German army kidnapped young adults off the streets and shipped them to Germany as slave laborers to work in the most dangerous conditions.  Forced labor camps were established throughout Germany.  Thousands died in these camps from disease, starvation, allied bombings and harsh working conditions.  The demand for more and more workers to replace the dead increased.  My cousins and uncles were rounded up and transported to Germany.  My sister, Nelly, was spared this fate because she could speak German and was put to work by the Nazis as a telephone operator for the military communications.

In February 1943 after the crushing defeat at Stalingrad the inevitable German retreat began.  The Germans rounded up entire towns and villages along the way and transported men, women, and children to Germany to re-supply the slave labor camps.  My family was included in this round up.

After our 350 mile journey to the Polish border on foot, we were loaded onto a railcar crowded together like cattle.  Approximately every 8 hours the train would stop near a river or stream for about 30 minutes.  Everyone jumped out and ran to the water to quench their thirst, wash up or rinse out dirty diapers.

Allied fighter planes once strafed our train.  The train stopped, everyone ran for cover, diving into ditches, behind rocks and anywhere else that might offer cover.  When the planed disappeared the engineer gave a short blast of the whistle to indicate the train was about to leave.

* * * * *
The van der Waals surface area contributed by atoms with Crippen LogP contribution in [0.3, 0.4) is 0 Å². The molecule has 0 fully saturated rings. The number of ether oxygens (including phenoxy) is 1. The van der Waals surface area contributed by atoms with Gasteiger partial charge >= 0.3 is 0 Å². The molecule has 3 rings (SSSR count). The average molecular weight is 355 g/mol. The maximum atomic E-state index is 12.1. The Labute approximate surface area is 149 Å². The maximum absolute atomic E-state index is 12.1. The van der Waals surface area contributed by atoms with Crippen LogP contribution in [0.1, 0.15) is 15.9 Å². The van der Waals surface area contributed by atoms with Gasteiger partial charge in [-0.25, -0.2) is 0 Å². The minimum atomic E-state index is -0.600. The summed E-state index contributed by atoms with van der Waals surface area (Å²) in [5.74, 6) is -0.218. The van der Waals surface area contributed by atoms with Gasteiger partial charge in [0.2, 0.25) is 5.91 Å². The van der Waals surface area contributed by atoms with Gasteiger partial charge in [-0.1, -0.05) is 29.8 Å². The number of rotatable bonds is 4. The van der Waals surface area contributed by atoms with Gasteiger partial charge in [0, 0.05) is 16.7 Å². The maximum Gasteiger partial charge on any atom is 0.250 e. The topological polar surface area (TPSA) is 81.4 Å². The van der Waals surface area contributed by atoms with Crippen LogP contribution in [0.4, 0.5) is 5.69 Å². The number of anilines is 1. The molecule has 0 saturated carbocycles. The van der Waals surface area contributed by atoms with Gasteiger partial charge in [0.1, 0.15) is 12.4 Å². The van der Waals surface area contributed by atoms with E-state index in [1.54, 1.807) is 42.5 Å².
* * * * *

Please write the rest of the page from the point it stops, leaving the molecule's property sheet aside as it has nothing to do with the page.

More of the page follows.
After several days our train arrived in Saarbrucken in October 1943 a city southwest of Germany near the French border.  It was a large train depot and a major transportation center in the area.  From Saarbrucken, we were transported to Bibigan (a slave labor camp) a few miles from the city.  The camp had several hundred men, women, and children.  We lived in a barracks with 15 other families and slept on metal bunk beds.  The only privacy was provided by a blanket that separated our family from the rest.

Natalia Presently

The workday began when the wake-up siren sounded in the camp at 4 a.m.     For breakfast a cup of black coffee and 3 oz. of bread.  The coffee was made from toasted acorns grounded up.  The bread was mixed with sawdust to give it texture and help fill our empty stomachs.  Lunch was delivered to various work sites.  It consisted of a few vegetables floating in warm water.  Supper we would wait in line with our tin cups to be filled with a ladleful of turnip soup and a half a loaf of bread for the six of us.  Sometimes there was not enough food for everyone in the camp and we went to sleep hungry.  My 2 year old brother lost so much weight he looked like a skeleton covered in loose skin.